To begin with, the 14th and 6th Districts not only don't border one another, they're also very different seats. While McBath's constituency is a seat in Atlanta's affluent northern suburbs, Graves' district is very rural turf. Greene is based in Alpharetta, which is located about 20 miles from the nearest community in the 14th District, though her team said earlier this month that she'd move if she ran to succeed Graves.
Greene's own passion for conspiracy theories may also give her some unwelcome attention in her new race, though it remains to be seen how much this will actually hurt her in a GOP primary. In early October of 2017, four days after a lone terrorist named Stephen Paddock murdered 58 people at a concert in the deadliest mass-shooting in American history, Greene put out a video where she wondered if the attack was part of a government plot to try to pass anti-gun laws.
Greene asked, "Is that why the country music festival was targeted—because those would be the people that we would relate to? Are they trying to terrorize our mindset and change our minds on the Second Amendment?" She continued by saying she didn't believe Paddock acted alone and told her audience, "I know most of you don't, either."
Greene kept this up five months later when she shared a post on her Facebook page that accused the FBI of taking part in a cover-up and added, "Every American knows we have been lied to." Greene told the AJC in July of this year that she now accepts the official version of events and is satisfied that Paddock acted alone, and she insists she just "had questions and demanded answers." However, Greene's old Facebook post still remained up by the time the paper's article was published on what is now her own campaign's fan page, though it was removed sometime over the following months.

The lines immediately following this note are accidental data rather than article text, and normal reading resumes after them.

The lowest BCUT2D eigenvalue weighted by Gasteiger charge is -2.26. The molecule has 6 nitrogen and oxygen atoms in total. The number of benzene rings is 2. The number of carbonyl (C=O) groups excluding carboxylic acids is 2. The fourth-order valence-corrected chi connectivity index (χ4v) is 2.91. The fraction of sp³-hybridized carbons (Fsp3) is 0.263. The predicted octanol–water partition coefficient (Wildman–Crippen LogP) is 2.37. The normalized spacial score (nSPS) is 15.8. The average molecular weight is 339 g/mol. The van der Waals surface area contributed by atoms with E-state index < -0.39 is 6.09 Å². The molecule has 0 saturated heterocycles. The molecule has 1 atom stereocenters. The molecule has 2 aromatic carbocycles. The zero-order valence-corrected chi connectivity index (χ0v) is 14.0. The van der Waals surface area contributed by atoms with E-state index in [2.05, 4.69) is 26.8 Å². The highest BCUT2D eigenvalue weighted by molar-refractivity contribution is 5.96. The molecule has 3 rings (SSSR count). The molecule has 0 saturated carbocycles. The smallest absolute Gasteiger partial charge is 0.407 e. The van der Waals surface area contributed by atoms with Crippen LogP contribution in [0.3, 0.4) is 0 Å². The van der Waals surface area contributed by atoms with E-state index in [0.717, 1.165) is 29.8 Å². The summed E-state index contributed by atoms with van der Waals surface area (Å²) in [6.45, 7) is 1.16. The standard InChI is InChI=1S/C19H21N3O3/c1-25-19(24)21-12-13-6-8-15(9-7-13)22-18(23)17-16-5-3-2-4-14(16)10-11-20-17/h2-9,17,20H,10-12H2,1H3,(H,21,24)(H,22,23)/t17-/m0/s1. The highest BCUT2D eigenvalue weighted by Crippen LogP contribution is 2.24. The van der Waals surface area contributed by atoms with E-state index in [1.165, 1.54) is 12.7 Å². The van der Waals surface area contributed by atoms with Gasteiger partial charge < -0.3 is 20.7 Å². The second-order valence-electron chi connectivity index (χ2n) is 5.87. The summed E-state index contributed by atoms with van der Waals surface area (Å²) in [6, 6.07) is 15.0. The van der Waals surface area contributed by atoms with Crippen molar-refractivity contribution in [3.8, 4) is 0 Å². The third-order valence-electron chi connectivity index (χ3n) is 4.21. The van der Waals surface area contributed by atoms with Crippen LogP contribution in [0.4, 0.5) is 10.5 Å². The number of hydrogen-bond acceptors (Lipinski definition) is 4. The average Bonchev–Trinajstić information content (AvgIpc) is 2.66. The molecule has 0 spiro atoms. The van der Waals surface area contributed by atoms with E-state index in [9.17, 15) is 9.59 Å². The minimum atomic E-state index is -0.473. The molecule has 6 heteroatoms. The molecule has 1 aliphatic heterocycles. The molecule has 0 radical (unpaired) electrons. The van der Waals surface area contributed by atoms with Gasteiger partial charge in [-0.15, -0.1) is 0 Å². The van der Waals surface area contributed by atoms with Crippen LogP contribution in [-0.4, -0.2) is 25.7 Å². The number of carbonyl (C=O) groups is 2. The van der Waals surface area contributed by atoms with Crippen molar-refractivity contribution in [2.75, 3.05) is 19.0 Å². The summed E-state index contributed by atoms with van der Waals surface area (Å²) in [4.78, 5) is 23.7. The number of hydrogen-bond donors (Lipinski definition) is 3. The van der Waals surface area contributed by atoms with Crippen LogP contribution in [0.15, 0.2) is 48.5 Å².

What Greene does have, though, is money. Greene self-funded $500,000 earlier this year for her campaign for the 6th District, and she had about that much in the bank at the end of September. Greene will be able to use all of that cash for her campaign for the 14th District, while her primary foes will be starting from scratch.
Greene doesn't have any primary foes at the moment, but that may change soon. State Sen. Jeff Mullis says he is interested in running here, and that he expects to announce his plans by Jan. 2. Mullis, who chairs the powerful Senate Rules Committee, has represented a seat in the Chickamauga area since 2001, and his constituency makes up a quarter of the 14th District.